Marijuana taxation will be upheld by the State of Colorado despite claims that paying it amounts to self-incrimination which violates the Fifth Amendment.
Last week, marijuana activists lost the initial bid to eradicate Colorado’s current recreational marijuana tax structure. But the debate is far from over.
Activists assert that marijuana taxation should be outlawed, and argue that in paying taxes, people are acknowledging to the government that they are violating federal law which causes businesses and consumers to implicate themselves in federal crimes.
After a daylong hearing at the Denver District Court, Judge John Madden ruled that there is no evidence that federal prosecutors are targeting marijuana store owners or consumers based on tax payments. Moreover, Madden said that because none of the testifying plaintiffs were owners of a recreational marijuana dispensary there was not enough evidence to justify the injunction.
The Plaintiff’s attorney, Rob Corry, says that’s exactly the trouble. As the current laws stand, getting witnesses to testify against taxation means incriminating oneself, and paying taxes means you admit to the government that you are breaking federal law.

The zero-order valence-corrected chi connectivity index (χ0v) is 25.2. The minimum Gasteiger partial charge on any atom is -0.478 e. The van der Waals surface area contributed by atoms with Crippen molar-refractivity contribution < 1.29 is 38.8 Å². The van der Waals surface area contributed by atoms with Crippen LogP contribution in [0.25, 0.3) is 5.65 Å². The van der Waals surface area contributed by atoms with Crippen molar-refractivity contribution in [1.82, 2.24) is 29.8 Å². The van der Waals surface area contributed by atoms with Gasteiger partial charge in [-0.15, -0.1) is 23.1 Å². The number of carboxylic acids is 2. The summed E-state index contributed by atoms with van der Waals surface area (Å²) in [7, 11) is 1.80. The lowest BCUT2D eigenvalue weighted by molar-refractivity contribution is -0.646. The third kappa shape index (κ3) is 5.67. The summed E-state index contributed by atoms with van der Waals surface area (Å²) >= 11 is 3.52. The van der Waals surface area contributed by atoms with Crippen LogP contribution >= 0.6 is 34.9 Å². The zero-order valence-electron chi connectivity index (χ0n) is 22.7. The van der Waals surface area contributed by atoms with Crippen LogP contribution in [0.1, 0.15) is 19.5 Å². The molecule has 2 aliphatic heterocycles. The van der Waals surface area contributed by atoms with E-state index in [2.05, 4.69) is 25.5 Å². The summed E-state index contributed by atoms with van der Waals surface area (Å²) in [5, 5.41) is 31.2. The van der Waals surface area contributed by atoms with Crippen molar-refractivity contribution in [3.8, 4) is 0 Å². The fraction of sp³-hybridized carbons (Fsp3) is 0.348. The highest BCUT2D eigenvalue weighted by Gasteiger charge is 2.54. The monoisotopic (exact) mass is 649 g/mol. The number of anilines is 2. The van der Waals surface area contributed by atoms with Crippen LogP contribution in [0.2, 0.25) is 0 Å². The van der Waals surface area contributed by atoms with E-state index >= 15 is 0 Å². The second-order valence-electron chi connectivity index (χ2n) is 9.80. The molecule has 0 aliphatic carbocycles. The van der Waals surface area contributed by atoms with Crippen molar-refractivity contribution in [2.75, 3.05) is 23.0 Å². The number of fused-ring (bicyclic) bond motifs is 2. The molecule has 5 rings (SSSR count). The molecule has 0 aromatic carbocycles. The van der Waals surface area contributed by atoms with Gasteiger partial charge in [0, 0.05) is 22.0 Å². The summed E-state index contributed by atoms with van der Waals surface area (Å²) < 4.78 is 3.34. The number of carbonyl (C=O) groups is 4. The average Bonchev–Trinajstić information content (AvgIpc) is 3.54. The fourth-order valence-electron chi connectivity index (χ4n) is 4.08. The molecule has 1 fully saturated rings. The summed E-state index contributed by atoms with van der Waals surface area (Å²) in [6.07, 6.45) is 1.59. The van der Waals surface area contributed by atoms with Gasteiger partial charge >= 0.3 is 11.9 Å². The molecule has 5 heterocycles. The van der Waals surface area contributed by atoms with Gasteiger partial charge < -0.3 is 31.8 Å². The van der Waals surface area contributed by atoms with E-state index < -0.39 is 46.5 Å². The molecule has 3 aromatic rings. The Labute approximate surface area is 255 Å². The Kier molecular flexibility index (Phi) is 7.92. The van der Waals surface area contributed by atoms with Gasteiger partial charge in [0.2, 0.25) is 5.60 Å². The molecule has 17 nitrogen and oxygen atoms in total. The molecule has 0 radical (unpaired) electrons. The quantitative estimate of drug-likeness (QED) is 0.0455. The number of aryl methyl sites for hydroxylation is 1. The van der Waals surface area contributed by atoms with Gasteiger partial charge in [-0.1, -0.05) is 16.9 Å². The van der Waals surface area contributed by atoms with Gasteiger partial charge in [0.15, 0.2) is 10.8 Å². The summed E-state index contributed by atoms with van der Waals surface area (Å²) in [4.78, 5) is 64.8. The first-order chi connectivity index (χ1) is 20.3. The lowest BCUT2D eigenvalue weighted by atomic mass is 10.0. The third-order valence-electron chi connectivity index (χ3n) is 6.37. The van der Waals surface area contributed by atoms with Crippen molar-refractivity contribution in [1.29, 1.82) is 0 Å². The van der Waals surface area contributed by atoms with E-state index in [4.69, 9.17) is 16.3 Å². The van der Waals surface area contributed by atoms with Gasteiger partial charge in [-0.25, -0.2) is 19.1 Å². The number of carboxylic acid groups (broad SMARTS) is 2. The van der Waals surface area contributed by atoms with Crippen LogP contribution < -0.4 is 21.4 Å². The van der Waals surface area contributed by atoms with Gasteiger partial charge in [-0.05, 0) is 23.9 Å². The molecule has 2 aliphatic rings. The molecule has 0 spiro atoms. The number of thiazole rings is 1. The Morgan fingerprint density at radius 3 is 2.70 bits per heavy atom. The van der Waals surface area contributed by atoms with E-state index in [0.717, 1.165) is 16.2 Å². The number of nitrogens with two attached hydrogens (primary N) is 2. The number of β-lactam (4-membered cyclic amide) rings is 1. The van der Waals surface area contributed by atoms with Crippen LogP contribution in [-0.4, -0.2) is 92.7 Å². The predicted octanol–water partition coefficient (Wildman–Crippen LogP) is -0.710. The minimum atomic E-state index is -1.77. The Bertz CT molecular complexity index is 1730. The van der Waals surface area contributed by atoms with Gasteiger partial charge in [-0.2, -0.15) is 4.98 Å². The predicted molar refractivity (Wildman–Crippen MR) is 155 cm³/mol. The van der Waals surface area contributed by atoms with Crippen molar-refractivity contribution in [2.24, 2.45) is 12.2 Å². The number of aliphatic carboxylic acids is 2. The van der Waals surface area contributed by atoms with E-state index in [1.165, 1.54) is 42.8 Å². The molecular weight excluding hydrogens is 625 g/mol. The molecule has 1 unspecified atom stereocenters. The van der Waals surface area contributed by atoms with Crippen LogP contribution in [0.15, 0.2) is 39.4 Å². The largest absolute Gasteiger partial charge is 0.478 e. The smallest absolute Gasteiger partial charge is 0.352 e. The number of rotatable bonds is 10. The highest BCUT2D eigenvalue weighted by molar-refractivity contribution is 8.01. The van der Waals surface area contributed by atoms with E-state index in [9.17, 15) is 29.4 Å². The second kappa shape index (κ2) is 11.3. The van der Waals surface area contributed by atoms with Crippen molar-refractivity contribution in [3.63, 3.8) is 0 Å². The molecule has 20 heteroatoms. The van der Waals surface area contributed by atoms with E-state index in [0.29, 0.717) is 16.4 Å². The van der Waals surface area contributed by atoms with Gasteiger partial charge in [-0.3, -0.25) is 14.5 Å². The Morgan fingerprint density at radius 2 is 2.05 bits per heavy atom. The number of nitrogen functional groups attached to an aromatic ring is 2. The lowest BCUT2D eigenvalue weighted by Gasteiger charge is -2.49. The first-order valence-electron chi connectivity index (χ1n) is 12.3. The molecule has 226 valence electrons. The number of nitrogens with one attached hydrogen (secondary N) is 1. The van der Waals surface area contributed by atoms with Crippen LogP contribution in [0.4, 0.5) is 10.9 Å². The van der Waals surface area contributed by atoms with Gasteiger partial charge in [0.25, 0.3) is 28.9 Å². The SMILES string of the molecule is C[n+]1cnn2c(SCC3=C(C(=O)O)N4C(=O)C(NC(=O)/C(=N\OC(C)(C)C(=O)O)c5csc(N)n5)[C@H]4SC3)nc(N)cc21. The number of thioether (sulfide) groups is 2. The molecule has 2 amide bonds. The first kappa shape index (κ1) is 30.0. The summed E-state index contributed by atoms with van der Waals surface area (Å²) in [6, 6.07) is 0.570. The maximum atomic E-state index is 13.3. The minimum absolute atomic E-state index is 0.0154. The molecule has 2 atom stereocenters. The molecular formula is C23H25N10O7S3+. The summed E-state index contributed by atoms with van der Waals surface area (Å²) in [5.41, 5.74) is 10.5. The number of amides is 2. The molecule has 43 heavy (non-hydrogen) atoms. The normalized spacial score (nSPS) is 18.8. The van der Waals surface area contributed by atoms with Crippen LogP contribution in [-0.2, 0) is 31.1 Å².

Although the plaintiffs didn’t get the injunction, the lawsuit challenging the taxes will rage on.
Activists assert that state and local governments cannot collect taxes on activity that is federally illegal. By those standards, marijuana taxation is illegal.
This isn’t to say that marijuana activists don’t want to pay up. Activists’ attorney Rob Corry helped draft Amendment-64. A-64 prohibits any regulation that is ‘unreasonably impracticable’ and states that marijuana should be taxed “in a manner similar to alcohol.”
Currently, shoppers at recreational marijuana stores pay 12.9% in general and special state sales taxes, as well as a 15% excise tax that is applied at the wholesale level, bringing the sum total tax to 27.9%. Medical marijuana only pays the 2.9% tax. Activists assert that these taxes are so high that it makes it impracticable to run a reasonable marijuana business.
Amendment 64 set out to end prohibition, and transform the unregulated black market trade in Colorado to a legitimate tax paying market. But Corry argues these high taxes on recreational marijuana are counterproductive because they empower buyers to seek out the black market for better pot prices.
The outcome of this case could take months to resolve as it dredges up issues that will continue to arise between State and Federal law as long as the Feds continue to categorize marijuana as an illegal controlled substance. With the acceptance of marijuana currently gaining widespread momentum, it’s high time the feds jump on.